Moose Esteemed Member

    Messages:
    7,947
    Location:
    Coral Gables, FL Zone 10b
    Should be ready for the next croton garden tour. I heard a rumor that the Glocks in Ft. Myers may be hosting. Guess we will have to wait for the announcement. Has the potential to be the mother of all croton auctions! There are so many more cultivars available! :eek:
     
  16. annafl

    annafl Esteemed Member

    Ron, I'm sure the airlayer will be ready pretty soon, but Nervia grows so slowly for me. Colors are great, but soooo slowwww. I will do my best to speed it up for you. Tiny thing. Ana:eek:
     
  17. Perry Edge

    Perry Edge Active Member

    Messages:
    124
    Anna, if I recall correctly, you are in Sarasota? What you need for optimum growth is to do air layers at that time of year when the nightime temperature is consistently 70 degrees or warmer (usually in May; this current cool spell is atypical)
     
  18. Moose

    Moose Esteemed Member

    Messages:
    7,947
    Location:
    Coral Gables, FL Zone 10b
    Understandable. I've had Black Beauty take 3 months to get a good rootball on an air layer. :eek:
     
  19. annafl

    annafl Esteemed Member

    Not the air layer itself, Ron, the plant is so very slow. It's very tiny and doesn't seem to be moving hardly. Healthy, though. Ana
     
  20. Phil Stager

    Phil Stager Well-Known Member

    Messages:
    1,637
    Location:
    Sunny St. Pete, FL
    Here's a few pics of the air layers I potted up yesterday. Note all the healthy roots in the rootball. One is a Tiffany and I forget the name of the other common one...Air layers went on in early April during a warm spell
     

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  21. annafl

    annafl Esteemed Member

    Thanks, Phil! So good to have a picture as a model. I am going to leave my few on a couple of more weeks and then I'll have to show you! They will be my first.:eek:

    Ana
     
  22. annafl

    annafl Esteemed Member

    Another question. When you cut off the air layers, do you remove any of the sphagnum moss? I put quite a bit on and I'm afraid they might rot if I leave that much. However, I'm afraid to mess with the delicate roots. Thank-you.
     
  23. ScotTi

    ScotTi Esteemed Member

    Messages:
    4,845
    Ana, I have always left the moss, as I did not want to damage the delicate roots.
     
  24. Phil Stager

    Phil Stager Well-Known Member

    Messages:
    1,637
    Location:
    Sunny St. Pete, FL
    Leave the moss on; the air layers weill do just fine if you keep the soil moist but not soggy. High humidity alos helps in establishing roots.
     
  25. annafl

    annafl Esteemed Member

    This is my first one! It's a Claude Lorraine and it looks pretty good. It had almost eight weeks though, but I think it needed it. This air layer had a small plant growing out of an old inflorescence. When I cut it, it fell on the ground and broke off the plant. I'm going to pot it up and keep it moist and see if it grows. I did several other air layers too. Ron, I finally did your nervia. It is tiny but looks good. I will try to speed it up now.:) Thanks for your help and advice, everyone. Phil, thanks so much for your pictures. They helped me see what I should look for.:D Darn, it, I wish I knew how to rotate photos so they wouldn't be sideways. Anyone know?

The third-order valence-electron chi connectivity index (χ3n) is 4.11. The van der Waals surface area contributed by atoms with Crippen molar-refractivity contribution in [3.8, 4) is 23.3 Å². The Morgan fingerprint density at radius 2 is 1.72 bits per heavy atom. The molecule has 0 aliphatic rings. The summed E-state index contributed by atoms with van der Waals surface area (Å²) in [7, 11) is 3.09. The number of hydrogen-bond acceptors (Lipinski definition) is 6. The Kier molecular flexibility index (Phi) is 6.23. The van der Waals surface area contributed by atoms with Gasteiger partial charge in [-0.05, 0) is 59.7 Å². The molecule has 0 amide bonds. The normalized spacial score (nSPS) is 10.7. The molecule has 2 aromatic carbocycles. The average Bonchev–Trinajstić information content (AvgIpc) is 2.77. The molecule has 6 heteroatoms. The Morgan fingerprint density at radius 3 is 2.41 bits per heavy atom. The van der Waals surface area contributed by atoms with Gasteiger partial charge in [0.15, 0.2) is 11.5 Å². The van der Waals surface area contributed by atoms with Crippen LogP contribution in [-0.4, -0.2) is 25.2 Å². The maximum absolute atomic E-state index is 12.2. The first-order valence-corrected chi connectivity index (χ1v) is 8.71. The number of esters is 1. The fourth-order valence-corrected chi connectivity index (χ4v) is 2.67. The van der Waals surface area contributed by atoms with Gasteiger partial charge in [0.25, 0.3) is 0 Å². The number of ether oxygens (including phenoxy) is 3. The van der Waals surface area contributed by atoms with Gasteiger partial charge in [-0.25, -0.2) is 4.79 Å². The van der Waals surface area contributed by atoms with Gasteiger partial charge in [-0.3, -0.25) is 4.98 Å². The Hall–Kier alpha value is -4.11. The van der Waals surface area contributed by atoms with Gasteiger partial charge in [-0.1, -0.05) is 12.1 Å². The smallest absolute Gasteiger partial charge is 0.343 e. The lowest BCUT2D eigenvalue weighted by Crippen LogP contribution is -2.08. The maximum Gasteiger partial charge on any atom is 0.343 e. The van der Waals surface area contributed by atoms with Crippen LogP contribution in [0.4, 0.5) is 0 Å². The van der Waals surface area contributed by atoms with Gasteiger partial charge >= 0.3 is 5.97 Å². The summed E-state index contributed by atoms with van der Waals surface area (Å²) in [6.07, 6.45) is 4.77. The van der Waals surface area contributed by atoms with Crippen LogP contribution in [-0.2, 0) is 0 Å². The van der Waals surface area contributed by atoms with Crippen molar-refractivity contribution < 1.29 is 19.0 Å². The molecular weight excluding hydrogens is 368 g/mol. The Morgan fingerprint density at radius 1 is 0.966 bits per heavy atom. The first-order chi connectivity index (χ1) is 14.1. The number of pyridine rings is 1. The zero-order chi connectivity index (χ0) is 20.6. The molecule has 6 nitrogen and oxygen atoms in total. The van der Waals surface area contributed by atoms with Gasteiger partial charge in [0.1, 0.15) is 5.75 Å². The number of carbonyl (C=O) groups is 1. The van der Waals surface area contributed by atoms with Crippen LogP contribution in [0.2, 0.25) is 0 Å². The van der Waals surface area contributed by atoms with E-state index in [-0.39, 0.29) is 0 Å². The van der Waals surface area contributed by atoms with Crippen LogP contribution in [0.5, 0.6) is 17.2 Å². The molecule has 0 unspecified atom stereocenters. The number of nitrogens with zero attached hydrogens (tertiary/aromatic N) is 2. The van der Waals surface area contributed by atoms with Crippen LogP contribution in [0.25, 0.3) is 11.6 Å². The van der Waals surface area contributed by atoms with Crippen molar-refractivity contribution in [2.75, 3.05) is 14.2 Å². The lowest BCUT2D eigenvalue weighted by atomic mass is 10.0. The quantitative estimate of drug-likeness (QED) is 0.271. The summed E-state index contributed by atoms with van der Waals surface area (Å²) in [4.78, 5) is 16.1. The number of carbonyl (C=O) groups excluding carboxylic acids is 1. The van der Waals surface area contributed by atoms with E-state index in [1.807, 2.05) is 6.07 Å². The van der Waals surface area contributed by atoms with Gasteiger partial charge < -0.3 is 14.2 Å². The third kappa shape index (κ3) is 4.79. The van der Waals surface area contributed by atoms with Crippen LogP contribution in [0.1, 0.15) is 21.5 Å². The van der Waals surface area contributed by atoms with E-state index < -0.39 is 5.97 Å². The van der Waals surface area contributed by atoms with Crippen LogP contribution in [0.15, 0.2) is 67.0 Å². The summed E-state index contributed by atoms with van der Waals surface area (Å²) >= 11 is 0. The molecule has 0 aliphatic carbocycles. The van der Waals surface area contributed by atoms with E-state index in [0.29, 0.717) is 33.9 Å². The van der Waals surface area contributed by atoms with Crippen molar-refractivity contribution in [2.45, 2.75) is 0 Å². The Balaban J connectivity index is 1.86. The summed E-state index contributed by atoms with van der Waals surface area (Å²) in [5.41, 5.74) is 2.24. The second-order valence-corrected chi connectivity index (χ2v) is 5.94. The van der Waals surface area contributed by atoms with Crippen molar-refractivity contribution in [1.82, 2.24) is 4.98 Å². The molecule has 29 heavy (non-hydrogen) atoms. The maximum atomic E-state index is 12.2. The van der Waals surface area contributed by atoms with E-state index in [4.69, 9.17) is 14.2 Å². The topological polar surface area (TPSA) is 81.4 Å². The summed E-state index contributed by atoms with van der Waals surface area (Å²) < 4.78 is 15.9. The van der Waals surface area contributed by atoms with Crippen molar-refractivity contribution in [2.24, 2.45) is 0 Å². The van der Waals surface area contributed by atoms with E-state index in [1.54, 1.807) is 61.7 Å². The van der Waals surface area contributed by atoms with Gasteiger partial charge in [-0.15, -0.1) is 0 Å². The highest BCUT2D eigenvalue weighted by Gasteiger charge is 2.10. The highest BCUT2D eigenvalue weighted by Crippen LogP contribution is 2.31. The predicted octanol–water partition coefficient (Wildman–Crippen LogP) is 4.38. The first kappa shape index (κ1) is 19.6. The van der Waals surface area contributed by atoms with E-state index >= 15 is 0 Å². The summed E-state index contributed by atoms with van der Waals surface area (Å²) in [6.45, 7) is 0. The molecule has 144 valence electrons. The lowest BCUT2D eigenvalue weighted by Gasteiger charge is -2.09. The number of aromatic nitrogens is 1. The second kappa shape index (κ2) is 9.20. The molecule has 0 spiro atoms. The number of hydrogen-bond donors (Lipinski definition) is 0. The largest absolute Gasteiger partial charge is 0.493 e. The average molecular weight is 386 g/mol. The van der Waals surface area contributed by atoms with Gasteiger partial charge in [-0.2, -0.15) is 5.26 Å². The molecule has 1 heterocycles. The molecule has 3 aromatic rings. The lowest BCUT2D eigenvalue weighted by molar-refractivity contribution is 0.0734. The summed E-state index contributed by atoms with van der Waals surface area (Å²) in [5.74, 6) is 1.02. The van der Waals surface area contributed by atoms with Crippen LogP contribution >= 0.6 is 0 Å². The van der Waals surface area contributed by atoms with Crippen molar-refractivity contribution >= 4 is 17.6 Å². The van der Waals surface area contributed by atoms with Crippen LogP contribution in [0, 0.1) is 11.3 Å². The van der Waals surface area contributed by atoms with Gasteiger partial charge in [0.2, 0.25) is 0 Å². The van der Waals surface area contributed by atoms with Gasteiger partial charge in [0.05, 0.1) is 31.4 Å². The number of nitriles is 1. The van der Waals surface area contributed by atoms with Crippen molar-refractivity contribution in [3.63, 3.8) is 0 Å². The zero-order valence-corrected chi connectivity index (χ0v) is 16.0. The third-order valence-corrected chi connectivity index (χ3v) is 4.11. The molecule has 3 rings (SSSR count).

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  26. annafl

    annafl Esteemed Member

    Have any of you been successful at planting air layers straight in the ground? Maybe with a little staking? Just wondering if the middle step could be avoided. Thanks.
     
  27. annafl

    annafl Esteemed Member

    By middle step I meant planting them in pots. I realize that placing them in areas with a lot of sun could mean wilting, and needing a lot of watering, but could it be done by watering once or twice a day for a while?
     
  28. Bullwinkle

    Bullwinkle Esteemed Member

    Messages:
    1,450
    Location:
    DAVIE FL
    I have done this with Stoplight and it did ok but it was in a very sheltered location with little direct sun.I am sure that most crotons would survive a direct planting if they had roots ,but you would probably lose most of the leaves while the plant is getting established.

     
  29. koki

    koki Active Member

    Messages:
    266
    Location:
    pine island, fl
    It's fun to have them in pots so you can move them around, experiment with location, trading, and gifts.
     
  30. palmisland

    palmisland Well-Known Member

    Messages:
    1,248
    Location:
    West Boca Raton 10b
    I've done it before & the plants do fall behind in growth compared to a short potting session. Depending on the variety, it could only be a few weeks. When you see roots in one of the drain holes, their ready. :D
     
  31. annafl

    annafl Esteemed Member

    Thanks, Mike, Toby and Randy. So your experience has been that it really doesn't pay. The plant ends up falling behind instead. Toby, I agree that it's fun to 'try' them in different areas. I'm still at the point where I want to thicken up a planting by placing two stems close to each other to get a fuller showing. Some of my plants are one leader or air layers full on top, but leggy on the bottom. Just trying to take advantage of the warm season to its fullest. Thanks all.

    By the way, is it better not to put two stems close together and just wait longer for the one stem to develop? So many questions! So sorry.

    Ana